Background and objectives: Anticoagulants are thought to increase the risks of traumatic intracranial injury and poor clinical outcomes after blunt head trauma. The safety of using direct oral anticoagulants (DOACs) compared to vitamin K antagonists (VKAs) after intracranial hemorrhage (ICH) is unclear. This study aims to compare the incidence of post-traumatic ICH following mild head injury (MHI) and to assess the need for surgery, mortality rates, emergency department (ED) revisit rates, and the volume of ICH. Materials and Methods: This is a retrospective, single-center observational study on all patients admitted to our emergency department for mild head trauma from 1 January 2016, to 31 December 2018. We enrolled 234 anticoagulated patients, of which 156 were on VKAs and 78 on DOACs. Patients underwent computed tomography (CT) scans on arrival (T0) and after 24 h (T24). The control group consisted of patients not taking anticoagulants, had no clotting disorders, and who reported an MHI in the same period. About 54% in the control group had CTs performed. Results: The anticoagulated groups were comparable in baseline parameters. Patients on VKA developed ICH more frequently than patients on DOACs and the control group at 17%, 5.13%, and 7.5%, respectively. No significant difference between the two groups was noted in terms of surgery, intrahospital mortality rates, ED revisit rates, and the volume of ICH. Conclusions: Patients with mild head trauma on DOAC therapy had a similar prevalence of ICH to that of the control group. Meanwhile, patients on VKA therapy had about twice the ICH prevalence than that on the control group or patients on DOAC, which remained after correcting for age. No significant difference in the need for surgery was determined; however, this result must take into account the very small number of patients needing surgery.

Rates of intracranial hemorrhage in mild head trauma patients presenting to emergency department and their management: A comparison of direct oral anticoagulant drugs with vitamin K antagonists

Savioli G.;Luzzi S.;Marasco S.;Manzoni F.;Ciceri L.;Gelfi E.;Ricevuti G.;
2020-01-01

Abstract

Background and objectives: Anticoagulants are thought to increase the risks of traumatic intracranial injury and poor clinical outcomes after blunt head trauma. The safety of using direct oral anticoagulants (DOACs) compared to vitamin K antagonists (VKAs) after intracranial hemorrhage (ICH) is unclear. This study aims to compare the incidence of post-traumatic ICH following mild head injury (MHI) and to assess the need for surgery, mortality rates, emergency department (ED) revisit rates, and the volume of ICH. Materials and Methods: This is a retrospective, single-center observational study on all patients admitted to our emergency department for mild head trauma from 1 January 2016, to 31 December 2018. We enrolled 234 anticoagulated patients, of which 156 were on VKAs and 78 on DOACs. Patients underwent computed tomography (CT) scans on arrival (T0) and after 24 h (T24). The control group consisted of patients not taking anticoagulants, had no clotting disorders, and who reported an MHI in the same period. About 54% in the control group had CTs performed. Results: The anticoagulated groups were comparable in baseline parameters. Patients on VKA developed ICH more frequently than patients on DOACs and the control group at 17%, 5.13%, and 7.5%, respectively. No significant difference between the two groups was noted in terms of surgery, intrahospital mortality rates, ED revisit rates, and the volume of ICH. Conclusions: Patients with mild head trauma on DOAC therapy had a similar prevalence of ICH to that of the control group. Meanwhile, patients on VKA therapy had about twice the ICH prevalence than that on the control group or patients on DOAC, which remained after correcting for age. No significant difference in the need for surgery was determined; however, this result must take into account the very small number of patients needing surgery.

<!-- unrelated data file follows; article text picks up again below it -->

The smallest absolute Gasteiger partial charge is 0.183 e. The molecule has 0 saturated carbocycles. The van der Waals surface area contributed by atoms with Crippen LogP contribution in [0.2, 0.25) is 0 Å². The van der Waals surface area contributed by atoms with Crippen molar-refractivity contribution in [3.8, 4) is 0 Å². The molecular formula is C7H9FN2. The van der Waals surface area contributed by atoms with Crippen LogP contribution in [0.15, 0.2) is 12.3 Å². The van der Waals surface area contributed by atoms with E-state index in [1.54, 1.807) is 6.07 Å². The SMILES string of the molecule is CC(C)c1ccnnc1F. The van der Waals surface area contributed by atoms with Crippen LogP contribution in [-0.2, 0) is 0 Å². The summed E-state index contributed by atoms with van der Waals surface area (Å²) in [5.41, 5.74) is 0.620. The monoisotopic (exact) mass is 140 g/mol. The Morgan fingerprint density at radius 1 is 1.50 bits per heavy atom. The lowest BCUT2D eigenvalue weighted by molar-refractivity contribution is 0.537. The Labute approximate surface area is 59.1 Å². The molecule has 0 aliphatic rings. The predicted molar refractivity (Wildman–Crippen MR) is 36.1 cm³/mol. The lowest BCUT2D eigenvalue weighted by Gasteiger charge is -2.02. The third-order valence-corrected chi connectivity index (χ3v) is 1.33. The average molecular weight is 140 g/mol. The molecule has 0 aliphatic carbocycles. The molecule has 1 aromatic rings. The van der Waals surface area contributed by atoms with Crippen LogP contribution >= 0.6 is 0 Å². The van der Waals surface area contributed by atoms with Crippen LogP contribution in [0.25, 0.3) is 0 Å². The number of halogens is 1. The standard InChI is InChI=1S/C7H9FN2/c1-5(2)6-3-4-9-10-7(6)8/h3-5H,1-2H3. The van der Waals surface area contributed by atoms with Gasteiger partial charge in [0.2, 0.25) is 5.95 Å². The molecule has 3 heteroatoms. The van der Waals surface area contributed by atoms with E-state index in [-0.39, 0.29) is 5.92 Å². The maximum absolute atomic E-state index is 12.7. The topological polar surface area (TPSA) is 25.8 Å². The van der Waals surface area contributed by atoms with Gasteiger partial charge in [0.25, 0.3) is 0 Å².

File in questo prodotto:
Non ci sono file associati a questo prodotto.

I documenti in IRIS sono protetti da copyright e tutti i diritti sono riservati, salvo diversa indicazione.

Utilizza questo identificativo per citare o creare un link a questo documento: https://hdl.handle.net/11571/1345314
Citazioni
  • ???jsp.display-item.citation.pmc??? 8
  • Scopus 25
  • ???jsp.display-item.citation.isi??? 25
social impact